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Re: How do airlines make profits when they sell tickets for different currencies?

Sat Jan 14, 2017 11:54 am

NichCage wrote:
Hello everyone, I have been wondering something about how airlines makes profits. Airlines fly to many different countries, and sell tickets in many different currencies for each different country. The question that I have is that if an airline sells tickets in dozens of different currencies, how do they produce profits in there local currency?


http://lmgtfy.com/?q=airline+currency+hedging
 
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Channex757
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Re: How do airlines make profits when they sell tickets for different currencies?

Sat Jan 14, 2017 12:04 pm

As more and more tickets are bought online, then some of the currency work and risk moves to the credit card processor. Many airlines are also starting to offer PayPal as an option. This is transparent to the customer who might (for instance) book a ticket on an airline leaving Japan with a local credit card and pay in Yen, but the foreign carrier's credit card company would do the conversion at market rates then pay out the airline in local currency. The sale would then go through the international Visa or Mastercard system, or one of the others like Amex.
 
MalevTU134
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Re: How do airlines make profits when they sell tickets for different currencies?

Sat Jan 14, 2017 12:19 pm

b747400erf wrote:
NichCage wrote:
Hello everyone, I have been wondering something about how airlines makes profits. Airlines fly to many different countries, and sell tickets in many different currencies for each different country. The question that I have is that if an airline sells tickets in dozens of different currencies, how do they produce profits in there local currency?


http://lmgtfy.com/?q=airline+currency+hedging

:bigthumbsup:
 
Bongodog1964
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Re: How do airlines make profits when they sell tickets for different currencies?

Sat Jan 14, 2017 12:44 pm

Channex757 wrote:
As more and more tickets are bought online, then some of the currency work and risk moves to the credit card processor. Many airlines are also starting to offer PayPal as an option. This is transparent to the customer who might (for instance) book a ticket on an airline leaving Japan with a local credit card and pay in Yen, but the foreign carrier's credit card company would do the conversion at market rates then pay out the airline in local currency. The sale would then go through the international Visa or Mastercard system, or one of the others like Amex.


Credit card processors don't accept any risk at all, they just convert the transaction at the prevailing rate and charge a % commission, or do the conversion at a rate with the commission built in. Your description of a Paypal transaction is exactly how it works anyway with your credit card.

As an example I've just looked at an old credit card statement and in July last year I was in Belgium. Over 4 days they successively converted transactions from Euros to pounds sterling at 1.203450, 1.203426, 1.203402 and 1.203501. These will have been the official exchange rate, and in addition they also charged a 2.75% transaction fee.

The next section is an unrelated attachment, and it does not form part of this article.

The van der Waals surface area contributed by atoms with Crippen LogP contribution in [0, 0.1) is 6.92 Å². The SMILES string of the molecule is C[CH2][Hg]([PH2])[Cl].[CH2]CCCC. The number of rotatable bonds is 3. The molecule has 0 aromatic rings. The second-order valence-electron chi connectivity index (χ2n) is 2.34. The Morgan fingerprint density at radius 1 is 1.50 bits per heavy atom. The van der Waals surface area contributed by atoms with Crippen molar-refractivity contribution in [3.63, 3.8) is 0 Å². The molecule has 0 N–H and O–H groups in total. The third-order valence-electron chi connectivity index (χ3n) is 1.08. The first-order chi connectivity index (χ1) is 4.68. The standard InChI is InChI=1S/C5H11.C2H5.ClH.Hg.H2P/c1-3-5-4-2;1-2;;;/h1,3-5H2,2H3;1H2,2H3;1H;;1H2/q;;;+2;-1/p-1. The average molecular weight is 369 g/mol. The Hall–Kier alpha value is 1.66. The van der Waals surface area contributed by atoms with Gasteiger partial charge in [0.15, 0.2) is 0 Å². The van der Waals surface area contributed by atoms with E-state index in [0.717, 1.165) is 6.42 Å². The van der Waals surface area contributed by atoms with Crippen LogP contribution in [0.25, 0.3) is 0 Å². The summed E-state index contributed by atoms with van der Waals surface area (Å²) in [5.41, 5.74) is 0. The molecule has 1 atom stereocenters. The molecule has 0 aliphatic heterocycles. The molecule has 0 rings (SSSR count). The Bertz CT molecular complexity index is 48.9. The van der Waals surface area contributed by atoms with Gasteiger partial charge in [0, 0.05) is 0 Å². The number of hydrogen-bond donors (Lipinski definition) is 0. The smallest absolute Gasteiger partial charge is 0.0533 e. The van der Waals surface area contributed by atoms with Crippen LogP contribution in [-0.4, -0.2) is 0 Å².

In the case of tickets sold in local currency, airlines will firstly use the money to pay local expenses, then repatriate the remainder to their home nation, paying some form of commission along the way. In some cases however they may actually incur more expense locally than their ticket revenue, in which case they have to send money the other way.

Sometimes they may wish to leave the money in the foreign bank for a while for sound business reasons, or they may even as mentioned earlier have considerable difficulties repatriating their money due to the intransigence of the government at the other end.

As to hedging, that's just a form of gambling, you are betting on your predictions being better than the other party.
 
aviationaware
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Re: How do airlines make profits when they sell tickets for different currencies?

Sat Jan 14, 2017 12:58 pm

Profit is a residual factor, so we should be talking about revenue/yield.

1) The first priority to minimize forex effects for any business is natural hedging, as in trying to align the share of costs a business incurs in any foreign currency with the share of revenues in that currency. So for example British Airways, which earns aprox. 40% of its revenues in USD, will try to achieve a 40% USD expense ratio. USD isn't the best example here because many airline expenses will be USD anyway (since it is the global reserve currency, many financial market transactions are available predominantly in USD); but the ratio matching is true for any other currency.
Natural hedging is one of the reasons why many international airlines have flight crew bases abroad. Natural hedging does not use any financial instruments.

The trend towards joint ventures between big airlines is also partly driven by the need to achieve income-expense parity in any given currency.

2) Yield management, among many other uses, is also an instrument which can help even out currency effects. Often you will see flights being much more expensive or cheaper when you book them from the other starting point in the local currency. While that is also an effect of the local purchasing power, airlines will try to price in any anticipated currency losses.